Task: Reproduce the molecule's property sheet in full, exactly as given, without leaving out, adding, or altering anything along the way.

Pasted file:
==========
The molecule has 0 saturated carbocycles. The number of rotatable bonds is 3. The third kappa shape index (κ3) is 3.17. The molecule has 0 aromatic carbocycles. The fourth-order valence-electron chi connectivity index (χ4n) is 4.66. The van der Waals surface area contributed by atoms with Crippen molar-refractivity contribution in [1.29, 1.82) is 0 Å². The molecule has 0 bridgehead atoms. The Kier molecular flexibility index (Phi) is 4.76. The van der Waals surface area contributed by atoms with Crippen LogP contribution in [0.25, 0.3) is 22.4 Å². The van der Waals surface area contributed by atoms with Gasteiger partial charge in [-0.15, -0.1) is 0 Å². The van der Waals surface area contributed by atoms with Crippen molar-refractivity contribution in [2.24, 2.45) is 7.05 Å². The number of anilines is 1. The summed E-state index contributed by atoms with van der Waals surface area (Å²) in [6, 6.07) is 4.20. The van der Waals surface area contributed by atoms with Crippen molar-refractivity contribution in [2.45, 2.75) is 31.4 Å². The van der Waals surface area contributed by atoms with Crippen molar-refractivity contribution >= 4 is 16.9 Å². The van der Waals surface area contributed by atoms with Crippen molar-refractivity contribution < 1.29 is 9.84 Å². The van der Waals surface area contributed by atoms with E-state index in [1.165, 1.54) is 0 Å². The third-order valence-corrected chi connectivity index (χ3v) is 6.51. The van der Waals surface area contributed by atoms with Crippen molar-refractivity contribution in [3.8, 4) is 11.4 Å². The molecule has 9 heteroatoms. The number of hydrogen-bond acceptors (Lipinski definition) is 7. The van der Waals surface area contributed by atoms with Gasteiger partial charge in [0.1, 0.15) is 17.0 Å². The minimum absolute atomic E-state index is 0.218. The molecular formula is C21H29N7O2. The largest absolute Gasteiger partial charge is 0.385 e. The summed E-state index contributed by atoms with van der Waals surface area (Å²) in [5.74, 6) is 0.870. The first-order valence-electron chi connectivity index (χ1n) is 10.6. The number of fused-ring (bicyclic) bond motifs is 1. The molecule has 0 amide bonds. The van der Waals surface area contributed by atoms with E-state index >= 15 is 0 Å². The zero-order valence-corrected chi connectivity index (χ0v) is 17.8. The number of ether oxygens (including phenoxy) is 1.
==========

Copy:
The molecule has 0 saturated carbocycles. The number of rotatable bonds is 3. The third kappa shape index (κ3) is 3.17. The molecule has 0 aromatic carbocycles. The fourth-order valence-electron chi connectivity index (χ4n) is 4.66. The van der Waals surface area contributed by atoms with Crippen molar-refractivity contribution in [1.29, 1.82) is 0 Å². The molecule has 0 bridgehead atoms. The Kier molecular flexibility index (Phi) is 4.76. The van der Waals surface area contributed by atoms with Crippen LogP contribution in [0.25, 0.3) is 22.4 Å². The van der Waals surface area contributed by atoms with Gasteiger partial charge in [-0.15, -0.1) is 0 Å². The van der Waals surface area contributed by atoms with Crippen molar-refractivity contribution in [2.24, 2.45) is 7.05 Å². The number of anilines is 1. The summed E-state index contributed by atoms with van der Waals surface area (Å²) in [6, 6.07) is 4.20. The van der Waals surface area contributed by atoms with Crippen molar-refractivity contribution in [2.45, 2.75) is 31.4 Å². The van der Waals surface area contributed by atoms with Crippen molar-refractivity contribution >= 4 is 16.9 Å². The van der Waals surface area contributed by atoms with Crippen molar-refractivity contribution < 1.29 is 9.84 Å². The van der Waals surface area contributed by atoms with E-state index in [1.165, 1.54) is 0 Å². The third-order valence-corrected chi connectivity index (χ3v) is 6.51. The van der Waals surface area contributed by atoms with Crippen molar-refractivity contribution in [3.8, 4) is 11.4 Å². The molecule has 9 heteroatoms. The number of hydrogen-bond acceptors (Lipinski definition) is 7. The van der Waals surface area contributed by atoms with Gasteiger partial charge in [0.1, 0.15) is 17.0 Å². The minimum absolute atomic E-state index is 0.218. The molecular formula is C21H29N7O2. The largest absolute Gasteiger partial charge is 0.385 e. The summed E-state index contributed by atoms with van der Waals surface area (Å²) in [5.74, 6) is 0.870. The first-order valence-electron chi connectivity index (χ1n) is 10.6. The number of fused-ring (bicyclic) bond motifs is 1. The molecule has 0 amide bonds. The van der Waals surface area contributed by atoms with E-state index >= 15 is 0 Å². The zero-order valence-corrected chi connectivity index (χ0v) is 17.8. The number of ether oxygens (including phenoxy) is 1.